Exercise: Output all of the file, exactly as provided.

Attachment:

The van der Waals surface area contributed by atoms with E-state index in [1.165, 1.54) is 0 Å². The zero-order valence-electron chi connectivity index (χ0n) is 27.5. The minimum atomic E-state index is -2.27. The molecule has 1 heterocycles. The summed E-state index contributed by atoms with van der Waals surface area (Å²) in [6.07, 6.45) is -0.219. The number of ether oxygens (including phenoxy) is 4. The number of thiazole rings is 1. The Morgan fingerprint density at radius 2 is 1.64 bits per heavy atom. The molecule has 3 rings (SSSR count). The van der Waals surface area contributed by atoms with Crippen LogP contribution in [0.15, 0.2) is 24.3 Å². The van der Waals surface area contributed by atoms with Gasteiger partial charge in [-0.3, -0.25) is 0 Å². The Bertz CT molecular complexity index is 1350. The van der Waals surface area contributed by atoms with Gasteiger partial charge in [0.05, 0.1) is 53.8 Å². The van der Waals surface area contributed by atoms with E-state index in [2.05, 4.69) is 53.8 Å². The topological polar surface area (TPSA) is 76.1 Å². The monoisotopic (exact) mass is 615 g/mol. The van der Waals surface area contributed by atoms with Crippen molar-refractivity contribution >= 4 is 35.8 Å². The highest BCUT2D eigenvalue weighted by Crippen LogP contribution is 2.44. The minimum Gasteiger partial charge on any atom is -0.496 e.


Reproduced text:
The van der Waals surface area contributed by atoms with E-state index in [1.165, 1.54) is 0 Å². The zero-order valence-electron chi connectivity index (χ0n) is 27.5. The minimum atomic E-state index is -2.27. The molecule has 1 heterocycles. The summed E-state index contributed by atoms with van der Waals surface area (Å²) in [6.07, 6.45) is -0.219. The number of ether oxygens (including phenoxy) is 4. The number of thiazole rings is 1. The Morgan fingerprint density at radius 2 is 1.64 bits per heavy atom. The molecule has 3 rings (SSSR count). The van der Waals surface area contributed by atoms with Crippen LogP contribution in [0.15, 0.2) is 24.3 Å². The van der Waals surface area contributed by atoms with Gasteiger partial charge in [-0.3, -0.25) is 0 Å². The Bertz CT molecular complexity index is 1350. The van der Waals surface area contributed by atoms with Gasteiger partial charge in [0.05, 0.1) is 53.8 Å². The van der Waals surface area contributed by atoms with E-state index in [2.05, 4.69) is 53.8 Å². The topological polar surface area (TPSA) is 76.1 Å². The monoisotopic (exact) mass is 615 g/mol. The van der Waals surface area contributed by atoms with Crippen molar-refractivity contribution >= 4 is 35.8 Å². The highest BCUT2D eigenvalue weighted by Crippen LogP contribution is 2.44. The minimum Gasteiger partial charge on any atom is -0.496 e.